Getting Started with Europeana Data
The Europeana repository is built from the digitised collections of more than 2,500 different museums, archives, libraries and audiovisual collections around Europe. Because of this, there is huge variation in the more than 30 million digitised objects that are described using Europeana's data standards. Some digital objects are in the public domain and free to use, some others require attribution, or may even be under copyright and difficult to re-use directly, at least without talking to the providing institution. Some data partners describe their collections using links to high-resolution digital files, while others prefer to direct users to thumbnails or other kinds of landing pages on their own sites.
To help you get started with your applications, we've picked collections that are easy to re-use and have links to some high-quality digital files. These collections are available on Europeana Labs, a playground for remixing and using your cultural and scientific heritage. We have tagged these collections according to a theme or a specific feature to make it easier for you to find what you need.
As you already know we have five themes. For each of them we selected interesting content collections for you to play with. For our final Challenge we will be coming up with even more interesting material. Stay tuned!
For the Tourism challenge, collections tagged either ‘Tourism' or ‘Geodata' should be most interesting. We tagged everything ‘Geodata' that has geonames in the metadata, to e.g. make it easy to locate the object on a map – which seems to be a requirement for Tourism applications to be successful.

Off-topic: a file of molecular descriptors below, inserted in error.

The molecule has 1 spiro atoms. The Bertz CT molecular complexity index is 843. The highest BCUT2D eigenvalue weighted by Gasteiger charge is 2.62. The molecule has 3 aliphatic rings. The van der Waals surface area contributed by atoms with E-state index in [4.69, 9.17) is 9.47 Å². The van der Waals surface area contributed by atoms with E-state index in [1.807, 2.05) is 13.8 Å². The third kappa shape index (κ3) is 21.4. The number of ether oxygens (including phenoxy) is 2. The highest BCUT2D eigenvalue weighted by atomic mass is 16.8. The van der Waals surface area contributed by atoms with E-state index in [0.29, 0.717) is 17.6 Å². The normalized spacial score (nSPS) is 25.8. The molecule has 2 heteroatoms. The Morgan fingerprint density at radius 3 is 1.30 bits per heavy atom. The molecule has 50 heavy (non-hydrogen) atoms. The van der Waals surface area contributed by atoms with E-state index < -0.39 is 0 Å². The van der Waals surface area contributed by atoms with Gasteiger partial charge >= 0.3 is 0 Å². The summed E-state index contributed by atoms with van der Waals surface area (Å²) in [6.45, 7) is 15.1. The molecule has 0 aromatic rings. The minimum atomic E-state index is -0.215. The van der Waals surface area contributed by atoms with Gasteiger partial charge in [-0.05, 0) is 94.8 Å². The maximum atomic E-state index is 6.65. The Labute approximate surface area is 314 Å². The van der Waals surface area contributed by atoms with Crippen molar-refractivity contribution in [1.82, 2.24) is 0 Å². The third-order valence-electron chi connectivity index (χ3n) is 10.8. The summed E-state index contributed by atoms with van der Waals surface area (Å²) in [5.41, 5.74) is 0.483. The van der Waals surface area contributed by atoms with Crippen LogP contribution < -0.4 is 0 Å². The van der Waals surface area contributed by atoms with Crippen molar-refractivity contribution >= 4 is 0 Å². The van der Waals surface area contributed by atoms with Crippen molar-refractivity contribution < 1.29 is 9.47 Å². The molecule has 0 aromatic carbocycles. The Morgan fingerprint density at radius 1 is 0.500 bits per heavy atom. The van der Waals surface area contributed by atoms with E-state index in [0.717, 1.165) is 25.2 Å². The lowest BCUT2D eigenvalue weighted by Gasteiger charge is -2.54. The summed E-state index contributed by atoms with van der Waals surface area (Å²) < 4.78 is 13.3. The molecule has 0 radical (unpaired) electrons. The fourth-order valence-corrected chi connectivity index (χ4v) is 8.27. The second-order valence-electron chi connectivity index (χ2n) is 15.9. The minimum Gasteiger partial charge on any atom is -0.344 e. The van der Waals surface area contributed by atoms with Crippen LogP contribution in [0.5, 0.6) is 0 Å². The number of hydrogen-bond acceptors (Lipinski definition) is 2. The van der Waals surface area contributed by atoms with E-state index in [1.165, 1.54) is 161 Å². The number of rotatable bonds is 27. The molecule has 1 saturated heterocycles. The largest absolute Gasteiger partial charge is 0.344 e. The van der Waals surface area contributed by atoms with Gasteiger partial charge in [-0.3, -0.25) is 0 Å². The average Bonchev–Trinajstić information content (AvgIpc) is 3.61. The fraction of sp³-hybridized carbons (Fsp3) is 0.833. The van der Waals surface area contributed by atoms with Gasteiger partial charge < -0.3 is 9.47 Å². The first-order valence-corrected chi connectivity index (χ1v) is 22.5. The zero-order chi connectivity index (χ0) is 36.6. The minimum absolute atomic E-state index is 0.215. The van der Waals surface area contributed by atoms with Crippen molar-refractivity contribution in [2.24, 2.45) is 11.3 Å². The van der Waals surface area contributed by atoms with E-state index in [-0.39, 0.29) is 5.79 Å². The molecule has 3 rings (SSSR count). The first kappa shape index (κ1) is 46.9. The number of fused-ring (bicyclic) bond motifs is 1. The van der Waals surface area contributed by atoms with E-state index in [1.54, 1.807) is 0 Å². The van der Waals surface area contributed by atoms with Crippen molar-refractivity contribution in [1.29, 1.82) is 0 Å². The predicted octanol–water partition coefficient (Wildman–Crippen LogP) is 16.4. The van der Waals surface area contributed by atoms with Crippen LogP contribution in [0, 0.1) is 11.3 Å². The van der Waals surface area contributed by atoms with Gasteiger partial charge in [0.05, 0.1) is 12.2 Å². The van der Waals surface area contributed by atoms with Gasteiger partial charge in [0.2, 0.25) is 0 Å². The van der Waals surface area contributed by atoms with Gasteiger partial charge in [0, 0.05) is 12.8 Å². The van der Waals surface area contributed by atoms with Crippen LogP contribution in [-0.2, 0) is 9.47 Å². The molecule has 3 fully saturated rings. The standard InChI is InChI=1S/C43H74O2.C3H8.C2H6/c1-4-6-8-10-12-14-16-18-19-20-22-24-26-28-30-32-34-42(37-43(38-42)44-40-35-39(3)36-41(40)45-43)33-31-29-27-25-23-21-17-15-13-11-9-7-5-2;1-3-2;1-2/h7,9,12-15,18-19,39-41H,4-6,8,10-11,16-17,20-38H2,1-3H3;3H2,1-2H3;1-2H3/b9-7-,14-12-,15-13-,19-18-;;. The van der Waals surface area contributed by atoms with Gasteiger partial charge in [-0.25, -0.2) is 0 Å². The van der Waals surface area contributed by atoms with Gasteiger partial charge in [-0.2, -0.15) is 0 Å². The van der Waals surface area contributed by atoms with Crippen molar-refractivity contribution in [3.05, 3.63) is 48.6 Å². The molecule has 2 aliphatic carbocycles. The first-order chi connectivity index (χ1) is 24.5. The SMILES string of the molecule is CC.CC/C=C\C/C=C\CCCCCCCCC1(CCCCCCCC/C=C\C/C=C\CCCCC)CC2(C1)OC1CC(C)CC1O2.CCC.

Art and life on postcards and photographs from Girona - Dataset provided by Ajuntament de Girona. In the public domain
For Social Networks, we tagged only one collection in Europeana Labs, being the most openly licensed collection used for the Social Networks pilot. We expect other collections in Europeana Labs to be suitable for the Social Networks theme as well, even if they are not tagged as such.
Explore our selection from the previous Challenge:
For "History Education", 10 collections have been created. Containing for instance books from with focus on World War I, photographs from soldiers, or popes on artworks.
For "Natural History Education", 11 collections have been selected. Containing for example Scans of plants, insects, or butterflies
Natural History Art from the Rijksmuseum in Amsterdam (Netherlands) - Dataset provided by Rijksmuseum. In the public domain.
It is important to say that we are continuously (monthly) updating Europeana Labs, so please come back regularly to see if new collections have been prepared for creative re-use.
While Europeana Labs is a good starting place, we encourage you to browse around the Europeana search portal to see what else strikes your fancy! There are a lot more collections with geodata, but they are either not as openly licensed as the collections in Europeana Labs or they lack a direct link to the digital object (search for geonames
"edm_place:*sws*" or all kinds of geodata